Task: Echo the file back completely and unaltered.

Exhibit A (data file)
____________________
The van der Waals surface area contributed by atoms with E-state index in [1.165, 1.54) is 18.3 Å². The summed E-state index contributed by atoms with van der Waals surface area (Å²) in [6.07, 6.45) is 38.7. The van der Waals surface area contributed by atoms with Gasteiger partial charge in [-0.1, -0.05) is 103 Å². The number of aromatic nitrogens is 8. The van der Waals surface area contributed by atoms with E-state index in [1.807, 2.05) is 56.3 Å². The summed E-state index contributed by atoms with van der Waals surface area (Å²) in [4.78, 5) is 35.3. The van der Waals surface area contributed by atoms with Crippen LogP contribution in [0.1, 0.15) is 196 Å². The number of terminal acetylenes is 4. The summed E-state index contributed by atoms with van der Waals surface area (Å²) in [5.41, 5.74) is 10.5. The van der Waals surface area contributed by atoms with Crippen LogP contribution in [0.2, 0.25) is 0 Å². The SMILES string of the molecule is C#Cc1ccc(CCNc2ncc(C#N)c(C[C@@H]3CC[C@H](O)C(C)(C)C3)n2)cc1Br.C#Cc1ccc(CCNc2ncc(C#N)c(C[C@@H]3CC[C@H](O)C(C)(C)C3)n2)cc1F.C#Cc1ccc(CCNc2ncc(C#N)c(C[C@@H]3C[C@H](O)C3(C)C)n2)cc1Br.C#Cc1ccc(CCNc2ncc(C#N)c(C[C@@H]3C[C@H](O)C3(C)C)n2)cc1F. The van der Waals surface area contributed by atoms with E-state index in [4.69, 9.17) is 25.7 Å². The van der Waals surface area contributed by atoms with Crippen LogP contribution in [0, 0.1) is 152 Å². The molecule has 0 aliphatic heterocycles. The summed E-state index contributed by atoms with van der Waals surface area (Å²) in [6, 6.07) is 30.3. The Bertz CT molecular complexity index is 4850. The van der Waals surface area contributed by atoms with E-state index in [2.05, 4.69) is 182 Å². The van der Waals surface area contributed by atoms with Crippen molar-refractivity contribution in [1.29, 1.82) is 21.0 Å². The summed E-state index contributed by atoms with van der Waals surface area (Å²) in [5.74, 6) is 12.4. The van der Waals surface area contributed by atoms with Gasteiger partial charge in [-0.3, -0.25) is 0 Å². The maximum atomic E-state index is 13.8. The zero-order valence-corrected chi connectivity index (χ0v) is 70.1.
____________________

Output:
The van der Waals surface area contributed by atoms with E-state index in [1.165, 1.54) is 18.3 Å². The summed E-state index contributed by atoms with van der Waals surface area (Å²) in [6.07, 6.45) is 38.7. The van der Waals surface area contributed by atoms with Gasteiger partial charge in [-0.1, -0.05) is 103 Å². The number of aromatic nitrogens is 8. The van der Waals surface area contributed by atoms with E-state index in [1.807, 2.05) is 56.3 Å². The summed E-state index contributed by atoms with van der Waals surface area (Å²) in [4.78, 5) is 35.3. The van der Waals surface area contributed by atoms with Crippen LogP contribution in [0.1, 0.15) is 196 Å². The number of terminal acetylenes is 4. The summed E-state index contributed by atoms with van der Waals surface area (Å²) in [5.41, 5.74) is 10.5. The van der Waals surface area contributed by atoms with Crippen LogP contribution in [0.2, 0.25) is 0 Å². The SMILES string of the molecule is C#Cc1ccc(CCNc2ncc(C#N)c(C[C@@H]3CC[C@H](O)C(C)(C)C3)n2)cc1Br.C#Cc1ccc(CCNc2ncc(C#N)c(C[C@@H]3CC[C@H](O)C(C)(C)C3)n2)cc1F.C#Cc1ccc(CCNc2ncc(C#N)c(C[C@@H]3C[C@H](O)C3(C)C)n2)cc1Br.C#Cc1ccc(CCNc2ncc(C#N)c(C[C@@H]3C[C@H](O)C3(C)C)n2)cc1F. The van der Waals surface area contributed by atoms with E-state index in [4.69, 9.17) is 25.7 Å². The van der Waals surface area contributed by atoms with Crippen LogP contribution in [0, 0.1) is 152 Å². The molecule has 0 aliphatic heterocycles. The summed E-state index contributed by atoms with van der Waals surface area (Å²) in [6, 6.07) is 30.3. The Bertz CT molecular complexity index is 4850. The van der Waals surface area contributed by atoms with E-state index in [2.05, 4.69) is 182 Å². The van der Waals surface area contributed by atoms with Crippen molar-refractivity contribution in [1.29, 1.82) is 21.0 Å². The summed E-state index contributed by atoms with van der Waals surface area (Å²) in [5.74, 6) is 12.4. The van der Waals surface area contributed by atoms with Gasteiger partial charge in [-0.3, -0.25) is 0 Å². The maximum atomic E-state index is 13.8. The zero-order valence-corrected chi connectivity index (χ0v) is 70.1.